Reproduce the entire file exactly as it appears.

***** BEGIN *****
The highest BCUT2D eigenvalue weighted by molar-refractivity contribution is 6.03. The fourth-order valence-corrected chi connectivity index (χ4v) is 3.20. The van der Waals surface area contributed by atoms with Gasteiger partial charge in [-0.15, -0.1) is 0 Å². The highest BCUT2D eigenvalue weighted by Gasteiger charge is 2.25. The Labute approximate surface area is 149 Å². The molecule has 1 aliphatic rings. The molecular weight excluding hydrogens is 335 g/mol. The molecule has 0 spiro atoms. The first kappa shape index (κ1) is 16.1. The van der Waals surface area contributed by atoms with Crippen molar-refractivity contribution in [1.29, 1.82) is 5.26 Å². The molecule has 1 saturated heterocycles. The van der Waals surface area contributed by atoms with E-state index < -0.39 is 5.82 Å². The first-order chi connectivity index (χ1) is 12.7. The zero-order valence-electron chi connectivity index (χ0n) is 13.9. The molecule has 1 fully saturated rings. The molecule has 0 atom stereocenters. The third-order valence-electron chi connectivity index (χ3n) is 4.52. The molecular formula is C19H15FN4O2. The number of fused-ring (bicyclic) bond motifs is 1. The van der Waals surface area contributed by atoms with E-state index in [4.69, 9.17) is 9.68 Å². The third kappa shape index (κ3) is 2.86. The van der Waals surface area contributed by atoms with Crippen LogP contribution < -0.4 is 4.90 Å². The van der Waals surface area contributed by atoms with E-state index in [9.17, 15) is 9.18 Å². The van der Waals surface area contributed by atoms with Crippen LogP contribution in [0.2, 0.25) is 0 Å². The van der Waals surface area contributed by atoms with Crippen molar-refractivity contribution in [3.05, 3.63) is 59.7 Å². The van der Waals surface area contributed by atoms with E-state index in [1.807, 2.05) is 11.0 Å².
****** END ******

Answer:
The highest BCUT2D eigenvalue weighted by molar-refractivity contribution is 6.03. The fourth-order valence-corrected chi connectivity index (χ4v) is 3.20. The van der Waals surface area contributed by atoms with Gasteiger partial charge in [-0.15, -0.1) is 0 Å². The highest BCUT2D eigenvalue weighted by Gasteiger charge is 2.25. The Labute approximate surface area is 149 Å². The molecule has 1 aliphatic rings. The molecular weight excluding hydrogens is 335 g/mol. The molecule has 0 spiro atoms. The first kappa shape index (κ1) is 16.1. The van der Waals surface area contributed by atoms with Crippen molar-refractivity contribution in [1.29, 1.82) is 5.26 Å². The molecule has 1 saturated heterocycles. The van der Waals surface area contributed by atoms with E-state index < -0.39 is 5.82 Å². The first-order chi connectivity index (χ1) is 12.7. The zero-order valence-electron chi connectivity index (χ0n) is 13.9. The molecule has 1 fully saturated rings. The molecule has 0 atom stereocenters. The third-order valence-electron chi connectivity index (χ3n) is 4.52. The molecular formula is C19H15FN4O2. The number of fused-ring (bicyclic) bond motifs is 1. The van der Waals surface area contributed by atoms with E-state index in [4.69, 9.17) is 9.68 Å². The third kappa shape index (κ3) is 2.86. The van der Waals surface area contributed by atoms with Crippen LogP contribution < -0.4 is 4.90 Å². The van der Waals surface area contributed by atoms with E-state index in [9.17, 15) is 9.18 Å². The van der Waals surface area contributed by atoms with Crippen LogP contribution in [0.2, 0.25) is 0 Å². The van der Waals surface area contributed by atoms with Crippen molar-refractivity contribution in [3.05, 3.63) is 59.7 Å². The van der Waals surface area contributed by atoms with E-state index in [1.807, 2.05) is 11.0 Å².